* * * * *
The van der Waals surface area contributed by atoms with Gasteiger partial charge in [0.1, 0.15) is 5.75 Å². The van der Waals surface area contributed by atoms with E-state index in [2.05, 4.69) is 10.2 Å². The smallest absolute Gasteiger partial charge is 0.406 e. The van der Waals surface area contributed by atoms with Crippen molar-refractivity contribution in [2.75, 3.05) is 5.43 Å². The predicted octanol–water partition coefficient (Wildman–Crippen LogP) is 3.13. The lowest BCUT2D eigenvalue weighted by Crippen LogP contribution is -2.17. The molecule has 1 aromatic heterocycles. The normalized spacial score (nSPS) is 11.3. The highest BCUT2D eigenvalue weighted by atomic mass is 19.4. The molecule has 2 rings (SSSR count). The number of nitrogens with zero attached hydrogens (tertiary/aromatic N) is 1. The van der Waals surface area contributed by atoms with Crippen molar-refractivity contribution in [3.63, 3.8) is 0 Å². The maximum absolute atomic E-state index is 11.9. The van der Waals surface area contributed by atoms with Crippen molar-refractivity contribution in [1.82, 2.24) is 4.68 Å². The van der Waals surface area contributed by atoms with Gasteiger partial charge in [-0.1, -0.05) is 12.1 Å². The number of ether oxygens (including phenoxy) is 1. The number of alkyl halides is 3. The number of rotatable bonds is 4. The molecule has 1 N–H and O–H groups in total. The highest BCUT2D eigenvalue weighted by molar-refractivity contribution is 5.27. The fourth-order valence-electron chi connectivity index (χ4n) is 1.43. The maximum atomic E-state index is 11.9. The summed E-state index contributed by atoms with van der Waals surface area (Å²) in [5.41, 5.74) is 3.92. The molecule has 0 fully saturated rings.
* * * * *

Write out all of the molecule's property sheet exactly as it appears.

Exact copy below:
The van der Waals surface area contributed by atoms with Gasteiger partial charge in [0.1, 0.15) is 5.75 Å². The van der Waals surface area contributed by atoms with E-state index in [2.05, 4.69) is 10.2 Å². The smallest absolute Gasteiger partial charge is 0.406 e. The van der Waals surface area contributed by atoms with Crippen molar-refractivity contribution in [2.75, 3.05) is 5.43 Å². The predicted octanol–water partition coefficient (Wildman–Crippen LogP) is 3.13. The lowest BCUT2D eigenvalue weighted by Crippen LogP contribution is -2.17. The molecule has 1 aromatic heterocycles. The normalized spacial score (nSPS) is 11.3. The highest BCUT2D eigenvalue weighted by atomic mass is 19.4. The molecule has 2 rings (SSSR count). The number of nitrogens with zero attached hydrogens (tertiary/aromatic N) is 1. The van der Waals surface area contributed by atoms with Crippen molar-refractivity contribution in [3.63, 3.8) is 0 Å². The maximum absolute atomic E-state index is 11.9. The van der Waals surface area contributed by atoms with Crippen molar-refractivity contribution in [1.82, 2.24) is 4.68 Å². The van der Waals surface area contributed by atoms with Gasteiger partial charge in [-0.1, -0.05) is 12.1 Å². The number of ether oxygens (including phenoxy) is 1. The number of alkyl halides is 3. The number of rotatable bonds is 4. The molecule has 1 N–H and O–H groups in total. The highest BCUT2D eigenvalue weighted by molar-refractivity contribution is 5.27. The fourth-order valence-electron chi connectivity index (χ4n) is 1.43. The maximum atomic E-state index is 11.9. The summed E-state index contributed by atoms with van der Waals surface area (Å²) in [5.41, 5.74) is 3.92. The molecule has 0 fully saturated rings.